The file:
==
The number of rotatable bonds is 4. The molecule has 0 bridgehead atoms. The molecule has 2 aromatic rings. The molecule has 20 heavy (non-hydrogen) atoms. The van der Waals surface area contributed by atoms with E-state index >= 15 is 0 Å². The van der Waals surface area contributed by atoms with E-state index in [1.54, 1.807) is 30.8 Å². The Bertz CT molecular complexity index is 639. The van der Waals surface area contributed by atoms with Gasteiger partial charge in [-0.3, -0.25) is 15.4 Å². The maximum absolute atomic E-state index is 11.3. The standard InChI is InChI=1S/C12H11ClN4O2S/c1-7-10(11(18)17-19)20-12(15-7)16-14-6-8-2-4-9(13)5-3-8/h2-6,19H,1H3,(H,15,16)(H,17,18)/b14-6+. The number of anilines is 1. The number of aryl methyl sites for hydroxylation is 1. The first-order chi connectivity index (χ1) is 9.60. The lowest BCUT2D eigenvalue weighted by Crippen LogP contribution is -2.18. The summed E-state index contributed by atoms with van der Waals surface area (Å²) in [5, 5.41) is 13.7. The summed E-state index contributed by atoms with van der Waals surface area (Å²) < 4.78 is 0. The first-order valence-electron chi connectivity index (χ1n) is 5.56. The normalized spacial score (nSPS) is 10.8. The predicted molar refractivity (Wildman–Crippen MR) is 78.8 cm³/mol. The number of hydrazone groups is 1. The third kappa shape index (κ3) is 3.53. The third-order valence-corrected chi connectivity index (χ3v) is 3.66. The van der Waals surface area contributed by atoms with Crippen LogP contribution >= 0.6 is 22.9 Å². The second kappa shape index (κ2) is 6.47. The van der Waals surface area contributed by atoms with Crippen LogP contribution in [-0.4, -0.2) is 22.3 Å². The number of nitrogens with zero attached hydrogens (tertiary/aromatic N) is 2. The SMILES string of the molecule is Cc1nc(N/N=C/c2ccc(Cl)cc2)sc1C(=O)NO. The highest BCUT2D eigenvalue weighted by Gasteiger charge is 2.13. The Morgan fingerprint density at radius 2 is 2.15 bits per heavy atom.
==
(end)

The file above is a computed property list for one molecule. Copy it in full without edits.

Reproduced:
The number of rotatable bonds is 4. The molecule has 0 bridgehead atoms. The molecule has 2 aromatic rings. The molecule has 20 heavy (non-hydrogen) atoms. The van der Waals surface area contributed by atoms with E-state index >= 15 is 0 Å². The van der Waals surface area contributed by atoms with E-state index in [1.54, 1.807) is 30.8 Å². The Bertz CT molecular complexity index is 639. The van der Waals surface area contributed by atoms with Gasteiger partial charge in [-0.3, -0.25) is 15.4 Å². The maximum absolute atomic E-state index is 11.3. The standard InChI is InChI=1S/C12H11ClN4O2S/c1-7-10(11(18)17-19)20-12(15-7)16-14-6-8-2-4-9(13)5-3-8/h2-6,19H,1H3,(H,15,16)(H,17,18)/b14-6+. The number of anilines is 1. The number of aryl methyl sites for hydroxylation is 1. The first-order chi connectivity index (χ1) is 9.60. The lowest BCUT2D eigenvalue weighted by Crippen LogP contribution is -2.18. The summed E-state index contributed by atoms with van der Waals surface area (Å²) in [5, 5.41) is 13.7. The summed E-state index contributed by atoms with van der Waals surface area (Å²) < 4.78 is 0. The first-order valence-electron chi connectivity index (χ1n) is 5.56. The normalized spacial score (nSPS) is 10.8. The predicted molar refractivity (Wildman–Crippen MR) is 78.8 cm³/mol. The number of hydrazone groups is 1. The third kappa shape index (κ3) is 3.53. The third-order valence-corrected chi connectivity index (χ3v) is 3.66. The van der Waals surface area contributed by atoms with Crippen LogP contribution >= 0.6 is 22.9 Å². The second kappa shape index (κ2) is 6.47. The van der Waals surface area contributed by atoms with Crippen LogP contribution in [-0.4, -0.2) is 22.3 Å². The number of nitrogens with zero attached hydrogens (tertiary/aromatic N) is 2. The SMILES string of the molecule is Cc1nc(N/N=C/c2ccc(Cl)cc2)sc1C(=O)NO. The highest BCUT2D eigenvalue weighted by Gasteiger charge is 2.13. The Morgan fingerprint density at radius 2 is 2.15 bits per heavy atom.